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Will My Salary Increase in 2022? Survey Says Manage Your Expectations

If it happens, don't expect it to be big, according to a survey.
by The reportr team
Nov 29, 2021
Photo/s: Unsplash / humairahteaches

Should you get lucky enough to get a salary increase in 2022, it's unlikely to exceed what you got before the pandemic, if at all, as your boss makes an allowance for rising consumer prices and threats of tighter virus restrictions, according to a survey.

Based on a poll of 435 companies in 10 industries, the median salary increase for 2022 is 5%, that's lower than 5.5% in 2019 pre-COVID, according to global compensation tracker Mercer. The median salary increase in the Philippines is also lower than the 5.4% average in the Asia-Pacific.

“While pay raises have stayed constant in light of the pandemic, employers need to keep a close eye on inflation and how that affects the real salary increase for their employees, especially those on the lower end of the income spectrum. This has intensified the need for organizations to review compensation plans regularly and make any adjustments necessary to ensure their employees are paid competitively," said Floriza Molon, Mercer’s Career Business Leader for Philippines.

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This means that while increases are sometimes based on performance, employers have the big picture of COVID and the rising cost of goods such as fuel, to consider when deciding on salary hikes, if at all.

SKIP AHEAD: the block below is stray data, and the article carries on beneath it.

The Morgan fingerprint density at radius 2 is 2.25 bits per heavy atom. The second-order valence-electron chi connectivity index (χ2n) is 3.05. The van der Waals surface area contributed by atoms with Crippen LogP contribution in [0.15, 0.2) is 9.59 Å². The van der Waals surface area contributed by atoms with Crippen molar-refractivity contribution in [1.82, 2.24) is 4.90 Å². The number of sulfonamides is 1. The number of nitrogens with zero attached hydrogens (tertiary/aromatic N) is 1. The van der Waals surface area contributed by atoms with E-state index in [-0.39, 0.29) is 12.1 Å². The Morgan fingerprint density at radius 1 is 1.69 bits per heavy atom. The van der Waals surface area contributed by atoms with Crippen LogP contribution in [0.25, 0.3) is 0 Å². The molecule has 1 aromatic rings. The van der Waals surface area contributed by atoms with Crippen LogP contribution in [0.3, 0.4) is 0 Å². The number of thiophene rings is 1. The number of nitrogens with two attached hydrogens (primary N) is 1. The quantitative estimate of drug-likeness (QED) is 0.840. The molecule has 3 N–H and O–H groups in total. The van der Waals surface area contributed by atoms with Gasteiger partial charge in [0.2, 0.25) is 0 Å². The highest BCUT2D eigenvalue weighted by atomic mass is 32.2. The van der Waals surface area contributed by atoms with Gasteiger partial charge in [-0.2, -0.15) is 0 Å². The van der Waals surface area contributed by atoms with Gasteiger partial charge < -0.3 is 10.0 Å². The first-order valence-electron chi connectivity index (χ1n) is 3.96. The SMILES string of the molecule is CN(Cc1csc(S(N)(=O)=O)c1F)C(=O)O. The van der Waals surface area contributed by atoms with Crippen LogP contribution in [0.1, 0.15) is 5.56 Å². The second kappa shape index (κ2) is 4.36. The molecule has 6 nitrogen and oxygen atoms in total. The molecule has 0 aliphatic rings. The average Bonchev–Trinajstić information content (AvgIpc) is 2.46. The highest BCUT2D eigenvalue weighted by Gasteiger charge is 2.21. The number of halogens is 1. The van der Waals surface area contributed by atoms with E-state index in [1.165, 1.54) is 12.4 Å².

Those working in energy, life sciences, retail and wholesale and shared services sectors could see their salaries go up by as much as 6%. Those working in high technology could see the biggest jump to 5.8% from 0.2% in 2019, Mercer said.

“Talent in the High Tech space is in demand and it is no surprise that companies in the sector continue to boost salaries to hold on to their people," it said.

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Two in five employers in the Philippines said they would not change their headcount while 29% of organizations have not decided whether to increase or decrease it in 2022.

Mercer also noted how companies have cut spending by skipping overtime wages, introducing shorter work weeks and laying off employees. Involuntary attrition for the first half of 2021 rose to 4.8%, compared to 4% in 2020 and 3.5% in 2019, it said.

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